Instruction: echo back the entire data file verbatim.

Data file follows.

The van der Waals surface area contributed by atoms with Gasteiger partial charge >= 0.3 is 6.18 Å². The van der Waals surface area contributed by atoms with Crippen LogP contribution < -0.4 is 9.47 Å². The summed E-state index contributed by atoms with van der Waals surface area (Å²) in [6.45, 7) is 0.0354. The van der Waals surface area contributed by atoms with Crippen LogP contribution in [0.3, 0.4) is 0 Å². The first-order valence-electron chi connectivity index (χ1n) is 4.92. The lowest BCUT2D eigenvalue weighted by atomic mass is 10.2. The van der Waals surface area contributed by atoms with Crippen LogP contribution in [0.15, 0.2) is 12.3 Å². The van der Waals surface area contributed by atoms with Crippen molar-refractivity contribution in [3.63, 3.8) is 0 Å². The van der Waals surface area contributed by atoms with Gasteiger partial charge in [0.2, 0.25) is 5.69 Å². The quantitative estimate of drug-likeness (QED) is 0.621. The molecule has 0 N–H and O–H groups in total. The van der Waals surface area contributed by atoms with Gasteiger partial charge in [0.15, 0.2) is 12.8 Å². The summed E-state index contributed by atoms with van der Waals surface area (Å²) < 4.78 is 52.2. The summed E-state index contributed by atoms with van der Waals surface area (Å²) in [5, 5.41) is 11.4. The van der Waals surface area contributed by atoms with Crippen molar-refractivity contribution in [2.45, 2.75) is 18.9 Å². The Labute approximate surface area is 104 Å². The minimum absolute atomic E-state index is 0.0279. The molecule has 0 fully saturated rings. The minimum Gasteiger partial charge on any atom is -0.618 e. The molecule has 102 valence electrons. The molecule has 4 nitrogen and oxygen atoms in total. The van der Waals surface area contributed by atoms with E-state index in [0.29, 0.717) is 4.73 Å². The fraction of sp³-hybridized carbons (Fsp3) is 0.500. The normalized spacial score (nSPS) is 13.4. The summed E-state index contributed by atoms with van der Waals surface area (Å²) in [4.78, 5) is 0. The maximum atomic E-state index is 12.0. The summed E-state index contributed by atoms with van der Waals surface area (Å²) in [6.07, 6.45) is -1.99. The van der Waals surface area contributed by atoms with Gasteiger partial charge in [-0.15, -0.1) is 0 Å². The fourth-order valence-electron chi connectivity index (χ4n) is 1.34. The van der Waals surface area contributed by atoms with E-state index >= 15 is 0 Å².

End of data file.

The van der Waals surface area contributed by atoms with Gasteiger partial charge >= 0.3 is 6.18 Å². The van der Waals surface area contributed by atoms with Crippen LogP contribution < -0.4 is 9.47 Å². The summed E-state index contributed by atoms with van der Waals surface area (Å²) in [6.45, 7) is 0.0354. The van der Waals surface area contributed by atoms with Crippen LogP contribution in [0.3, 0.4) is 0 Å². The first-order valence-electron chi connectivity index (χ1n) is 4.92. The lowest BCUT2D eigenvalue weighted by atomic mass is 10.2. The van der Waals surface area contributed by atoms with Crippen LogP contribution in [0.15, 0.2) is 12.3 Å². The van der Waals surface area contributed by atoms with Crippen molar-refractivity contribution in [3.63, 3.8) is 0 Å². The van der Waals surface area contributed by atoms with Gasteiger partial charge in [0.2, 0.25) is 5.69 Å². The quantitative estimate of drug-likeness (QED) is 0.621. The molecule has 0 N–H and O–H groups in total. The van der Waals surface area contributed by atoms with Gasteiger partial charge in [0.15, 0.2) is 12.8 Å². The summed E-state index contributed by atoms with van der Waals surface area (Å²) < 4.78 is 52.2. The summed E-state index contributed by atoms with van der Waals surface area (Å²) in [5, 5.41) is 11.4. The van der Waals surface area contributed by atoms with Crippen molar-refractivity contribution in [2.45, 2.75) is 18.9 Å². The Labute approximate surface area is 104 Å². The minimum absolute atomic E-state index is 0.0279. The molecule has 0 fully saturated rings. The minimum Gasteiger partial charge on any atom is -0.618 e. The molecule has 102 valence electrons. The molecule has 4 nitrogen and oxygen atoms in total. The van der Waals surface area contributed by atoms with E-state index in [0.29, 0.717) is 4.73 Å². The fraction of sp³-hybridized carbons (Fsp3) is 0.500. The normalized spacial score (nSPS) is 13.4. The summed E-state index contributed by atoms with van der Waals surface area (Å²) in [4.78, 5) is 0. The maximum atomic E-state index is 12.0. The summed E-state index contributed by atoms with van der Waals surface area (Å²) in [6.07, 6.45) is -1.99. The van der Waals surface area contributed by atoms with Gasteiger partial charge in [-0.15, -0.1) is 0 Å². The fourth-order valence-electron chi connectivity index (χ4n) is 1.34. The van der Waals surface area contributed by atoms with E-state index >= 15 is 0 Å².